Just go with a good manual windlass and be done with it.
Yes, this. Or just use your hands, haul and brace with the motion of the boat. I have a manual windlass but rarely use it as it is slower.
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Old 23-05-2020, 06:13   #12
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Re: Running a windlass off of inverter

I definitely wouldn't do off the inverter. Mine was running a 90v dc motor off the inverter for a custom windlass setup. Was definitely a terrifying Hodge podge setup.

I went with a Maxwell vw10-10 which has a 1200w 12v motor(135amp breaker). I ran 2/0 cable which gave me 8% voltage drop @135amp. Would I prefer 3% yes, would I prefer the cost of cable? No!

I am completely comfortable with this because I know that it is sized for max load and as such we should never see that 135amp breaker trip and if we did, it's not going to fry the wire. I wouldn't feel comfortable with 0awg wire size running 85ft round trip(on my boat) even though it shows that would work for 10%.

Personally if it was me and i didn't want to pay the price of wires I'd go with manual.
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Old 23-05-2020, 06:38   #13
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Re: Running a windlass off of inverter

Quote:
Originally Posted by Marrigoround View Post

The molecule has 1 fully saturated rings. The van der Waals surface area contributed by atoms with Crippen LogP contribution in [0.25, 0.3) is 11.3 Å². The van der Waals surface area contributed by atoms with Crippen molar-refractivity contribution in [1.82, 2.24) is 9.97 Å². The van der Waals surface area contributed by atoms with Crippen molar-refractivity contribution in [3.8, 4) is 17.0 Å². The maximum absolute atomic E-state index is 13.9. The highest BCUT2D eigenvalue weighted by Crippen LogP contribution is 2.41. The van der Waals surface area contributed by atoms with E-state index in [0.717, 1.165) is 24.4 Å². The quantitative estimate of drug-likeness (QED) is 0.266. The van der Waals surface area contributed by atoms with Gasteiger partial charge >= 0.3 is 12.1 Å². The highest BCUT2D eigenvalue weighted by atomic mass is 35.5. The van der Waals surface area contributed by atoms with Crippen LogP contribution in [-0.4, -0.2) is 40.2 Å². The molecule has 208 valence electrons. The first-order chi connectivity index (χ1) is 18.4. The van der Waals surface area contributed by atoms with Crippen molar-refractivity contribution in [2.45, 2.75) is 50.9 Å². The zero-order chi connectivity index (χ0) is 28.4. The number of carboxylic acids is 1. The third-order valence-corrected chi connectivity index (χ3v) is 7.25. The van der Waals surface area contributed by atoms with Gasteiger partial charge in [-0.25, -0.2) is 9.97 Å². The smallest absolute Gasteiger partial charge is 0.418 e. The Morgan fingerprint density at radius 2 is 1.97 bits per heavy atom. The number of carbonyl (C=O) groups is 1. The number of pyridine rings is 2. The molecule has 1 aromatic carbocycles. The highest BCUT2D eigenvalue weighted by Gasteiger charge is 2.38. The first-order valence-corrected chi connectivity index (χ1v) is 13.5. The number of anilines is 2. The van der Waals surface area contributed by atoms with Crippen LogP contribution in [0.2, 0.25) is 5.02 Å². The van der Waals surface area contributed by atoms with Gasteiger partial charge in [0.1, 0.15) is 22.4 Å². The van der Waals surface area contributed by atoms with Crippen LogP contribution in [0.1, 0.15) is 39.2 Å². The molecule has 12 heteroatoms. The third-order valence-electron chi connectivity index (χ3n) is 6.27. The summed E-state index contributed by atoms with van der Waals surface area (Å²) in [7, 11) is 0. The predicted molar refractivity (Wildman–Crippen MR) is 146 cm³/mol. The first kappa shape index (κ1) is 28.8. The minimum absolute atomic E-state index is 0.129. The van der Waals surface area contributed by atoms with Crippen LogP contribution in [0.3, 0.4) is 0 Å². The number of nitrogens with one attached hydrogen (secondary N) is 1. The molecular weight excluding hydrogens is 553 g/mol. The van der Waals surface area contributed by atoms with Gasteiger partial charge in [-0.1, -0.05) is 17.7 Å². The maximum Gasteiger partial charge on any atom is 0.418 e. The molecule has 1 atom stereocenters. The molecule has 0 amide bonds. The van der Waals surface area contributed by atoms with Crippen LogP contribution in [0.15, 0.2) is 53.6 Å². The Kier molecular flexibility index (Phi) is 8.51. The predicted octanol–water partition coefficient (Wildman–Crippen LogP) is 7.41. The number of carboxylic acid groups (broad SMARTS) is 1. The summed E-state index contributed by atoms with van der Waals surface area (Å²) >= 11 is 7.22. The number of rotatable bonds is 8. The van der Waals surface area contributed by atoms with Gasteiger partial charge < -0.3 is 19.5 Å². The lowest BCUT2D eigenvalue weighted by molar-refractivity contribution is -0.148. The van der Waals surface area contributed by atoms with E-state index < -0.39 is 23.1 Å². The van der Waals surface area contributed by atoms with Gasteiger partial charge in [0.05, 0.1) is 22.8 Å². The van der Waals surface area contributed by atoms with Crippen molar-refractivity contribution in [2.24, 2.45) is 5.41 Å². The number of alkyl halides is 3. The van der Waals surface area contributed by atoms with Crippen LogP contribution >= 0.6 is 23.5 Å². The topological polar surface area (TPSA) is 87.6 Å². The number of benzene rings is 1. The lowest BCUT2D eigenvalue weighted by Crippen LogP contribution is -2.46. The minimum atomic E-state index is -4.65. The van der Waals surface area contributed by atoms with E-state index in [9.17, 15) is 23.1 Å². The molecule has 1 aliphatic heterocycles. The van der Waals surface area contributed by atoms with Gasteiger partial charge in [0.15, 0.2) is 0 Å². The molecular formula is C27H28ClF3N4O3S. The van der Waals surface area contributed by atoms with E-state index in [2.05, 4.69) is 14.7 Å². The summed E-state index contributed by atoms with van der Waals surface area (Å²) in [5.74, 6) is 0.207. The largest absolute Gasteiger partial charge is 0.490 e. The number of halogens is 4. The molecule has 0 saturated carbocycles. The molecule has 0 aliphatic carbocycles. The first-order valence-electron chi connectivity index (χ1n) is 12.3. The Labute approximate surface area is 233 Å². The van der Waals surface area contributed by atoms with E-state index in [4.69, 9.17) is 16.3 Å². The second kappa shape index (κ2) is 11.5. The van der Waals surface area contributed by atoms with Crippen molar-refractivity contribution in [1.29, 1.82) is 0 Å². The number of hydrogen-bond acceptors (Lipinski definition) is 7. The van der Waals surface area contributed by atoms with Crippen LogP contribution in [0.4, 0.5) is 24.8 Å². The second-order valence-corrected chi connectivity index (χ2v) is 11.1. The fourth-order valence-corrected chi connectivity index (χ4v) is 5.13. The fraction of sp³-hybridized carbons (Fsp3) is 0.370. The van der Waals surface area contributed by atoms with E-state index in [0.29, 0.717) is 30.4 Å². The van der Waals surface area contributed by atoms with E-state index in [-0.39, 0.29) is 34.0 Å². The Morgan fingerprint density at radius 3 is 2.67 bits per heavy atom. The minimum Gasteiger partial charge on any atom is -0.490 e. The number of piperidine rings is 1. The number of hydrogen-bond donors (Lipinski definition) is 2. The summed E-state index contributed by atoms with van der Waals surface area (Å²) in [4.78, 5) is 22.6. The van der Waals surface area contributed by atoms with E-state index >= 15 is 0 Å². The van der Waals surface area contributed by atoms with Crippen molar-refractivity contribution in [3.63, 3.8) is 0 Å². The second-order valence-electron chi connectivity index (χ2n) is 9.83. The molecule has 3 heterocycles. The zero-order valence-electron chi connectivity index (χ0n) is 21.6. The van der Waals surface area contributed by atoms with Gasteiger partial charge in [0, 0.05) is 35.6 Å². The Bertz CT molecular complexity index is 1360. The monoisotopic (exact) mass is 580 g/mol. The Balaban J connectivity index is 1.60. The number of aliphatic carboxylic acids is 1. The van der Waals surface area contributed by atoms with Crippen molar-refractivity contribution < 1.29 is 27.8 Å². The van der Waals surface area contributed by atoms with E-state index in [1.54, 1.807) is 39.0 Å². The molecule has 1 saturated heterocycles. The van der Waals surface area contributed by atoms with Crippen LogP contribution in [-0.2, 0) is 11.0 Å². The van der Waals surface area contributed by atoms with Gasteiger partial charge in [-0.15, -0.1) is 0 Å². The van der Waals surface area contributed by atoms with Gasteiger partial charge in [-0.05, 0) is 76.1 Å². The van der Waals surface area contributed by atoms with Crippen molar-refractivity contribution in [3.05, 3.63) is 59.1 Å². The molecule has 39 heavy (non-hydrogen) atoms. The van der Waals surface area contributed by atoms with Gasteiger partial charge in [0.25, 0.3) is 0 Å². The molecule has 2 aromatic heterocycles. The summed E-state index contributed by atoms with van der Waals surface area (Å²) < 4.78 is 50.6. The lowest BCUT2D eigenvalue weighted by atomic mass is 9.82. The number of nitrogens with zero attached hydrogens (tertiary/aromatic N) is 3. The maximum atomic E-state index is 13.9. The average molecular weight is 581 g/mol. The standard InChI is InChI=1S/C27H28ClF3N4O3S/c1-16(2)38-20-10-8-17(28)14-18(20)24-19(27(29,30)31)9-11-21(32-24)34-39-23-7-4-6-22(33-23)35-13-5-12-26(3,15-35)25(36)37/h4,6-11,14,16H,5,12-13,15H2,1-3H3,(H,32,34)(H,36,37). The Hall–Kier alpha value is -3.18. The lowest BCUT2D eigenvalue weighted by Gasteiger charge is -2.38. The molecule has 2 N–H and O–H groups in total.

I currently do not have a windlass, just undresized ground tackle and oversized forearms. This setup is temporary and when researching options, I am torn between an electric and manual windlass option. One of my big hangups is the wiring required to install an electric windlass. Based on my estimates, I'm looking at around 35' (70' round trip) from my battery bank to the bow. This will require 4/0 battery cable for a cost of around $800. This is just the power cables and does not include the myriad peripherals and pain in the ass work associated with electrical installs. I've researched the dedicated windlass battery in the bow and am almost certain that I am not going with that option. Is there another way?

I have a 12v system with a Victron Multiplus 3000 inverter connected to my 300ah BattleBorn lithium house bank, 640watts solar, and plan to install a 100amp alternator. I wonder if I could either:

A - power a 120v ac windlass from the inverter(even though I can't seem to find any on the market, why is that?)

B - install a 12v-24v step up converter to power a 24v windlass